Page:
The knowledge that the second feature by Nicolas Pesce, who directed The Eyes of My Mother, is an adaptation of a novel by Murakami Ryu, who wrote Audition, should be enough to give absolutely even the most stalwart among us pause for a moment. For those are two monumentally fucked-up, bleak stories about the depths of sadism humans can sink to (Audition was, of course, turned into an infamous film in its own right by Miike Takashi in 1999).

But any good provocateur knows that it takes more than being gross to provoke: it takes being stunning, and it is indeed a bit stunning thatΒ Piercing, this meeting of the minds between Pesce and Murakami, should be so damn playful. Not that it's not perfectly fucked-up in its own right, and I do not want to be the reason anybody happily stumbles into watching it without knowing exactly what they're getting into. But where The Eyes of My Mother is very much something to be endured (and, I think, greatly appreciated, though I understand where that's not exactly a consensus opinion), Piercing is a bit of a sharp, zippy comedy, with a lot of style that's very punch and... "fun" is not a word with the right implications. But it's pretty compulsively watchable, even when this is because of how happily grotesque it can be.

The tension between playful cinematic invention and fucked-up content is evident pretty much immediately. The film opens with a tracking shot across an unnamed city that is very obviously portrayed by model buildings, lit just enough to accentuate their lack of detail and toy-like textures. Actually, that's not even how it opens: it starts with old-fashioned studio logos that are covered in VHS static, giving the film the immediate feeling of being a cheap throwback, an ancient old tape that has been treated with no respect in the back corner of an equally ancient mom & pop video rental store. It's a cheeky promise of something grungy and no-account to follow, and this very much what we get. First from the enthusiastic chintziness of the model, and then from the scene we find when we zoom in towards one of the painted dioramas inside one of those apartments. Here, we find a painfully dull-seeming late-twentysomething white guy, Reed (Christopher Abbott), who is clutching an ice pick so hard that his fist is shaking, and holding the point inches away from his infant child. This, then, is the other part of Piercing: not the merry, grungy genre sandbox, but a horrifying story of a man with no characteristics we ever learn about except that he is broken and cruel and prone towards doing violence. My understanding is that Murakami goes into some detail explain his protagonist's disturbed mind, but Pesce gives us nothing else to go on, and I think this is all for the better: it makes Reed's viciousness seem to simply be the natural order of things, a depravity that just exists, and must be grappled with in some capacity since it can't be fixed or explained away.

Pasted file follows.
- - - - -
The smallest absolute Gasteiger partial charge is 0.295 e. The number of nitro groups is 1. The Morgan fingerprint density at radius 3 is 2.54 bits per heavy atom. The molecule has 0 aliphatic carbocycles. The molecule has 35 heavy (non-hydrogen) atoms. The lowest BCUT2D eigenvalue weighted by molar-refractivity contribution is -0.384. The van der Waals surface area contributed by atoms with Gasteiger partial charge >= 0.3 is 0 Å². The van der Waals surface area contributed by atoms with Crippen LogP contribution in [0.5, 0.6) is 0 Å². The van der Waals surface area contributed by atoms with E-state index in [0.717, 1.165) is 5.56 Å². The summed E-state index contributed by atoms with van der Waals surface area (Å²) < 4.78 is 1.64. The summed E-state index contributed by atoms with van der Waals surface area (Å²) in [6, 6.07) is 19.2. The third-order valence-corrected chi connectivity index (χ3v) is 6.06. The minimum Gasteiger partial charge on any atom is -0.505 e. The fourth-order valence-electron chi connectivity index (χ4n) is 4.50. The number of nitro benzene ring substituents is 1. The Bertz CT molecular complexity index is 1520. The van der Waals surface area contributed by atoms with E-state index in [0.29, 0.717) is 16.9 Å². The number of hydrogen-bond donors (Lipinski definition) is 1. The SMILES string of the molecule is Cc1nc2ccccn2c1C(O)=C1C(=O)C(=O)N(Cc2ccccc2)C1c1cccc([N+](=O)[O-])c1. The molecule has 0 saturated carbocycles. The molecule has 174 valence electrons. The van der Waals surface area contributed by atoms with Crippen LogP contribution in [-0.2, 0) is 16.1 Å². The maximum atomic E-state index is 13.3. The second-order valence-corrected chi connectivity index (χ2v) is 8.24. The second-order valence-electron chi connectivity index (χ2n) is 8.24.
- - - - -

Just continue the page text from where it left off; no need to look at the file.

The movie that follows from this point is a busy, fast-paced 81 minutes of hell, as Reed decides to kill a prostitute, presumably in order to exorcise whatever demons are leading him to fantasise about murdering a baby. He rents a very fancy and very chilly hotel room, and starts rehearsing how he'll perform the deed, pantomiming the act of killing while wearing the very serious face of an earnest child, and if there's any scene that perfectly sums up what Piercing is best at, it's this: watching Abbott pantomime violence, with the soundtrack erupting in the hideous noises of bloody death, while it all seems very ridiculous and pathetic. Our psychopath for the evening is, to be perfectly frank about it, a hapless buffoon, which adds a farcical layer to the movie without depriving him of the sense of danger. Indeed, it makes him seem even more dangerous, since he also seems like the person who loses control easily when he messes up, and he is surely going to mess up.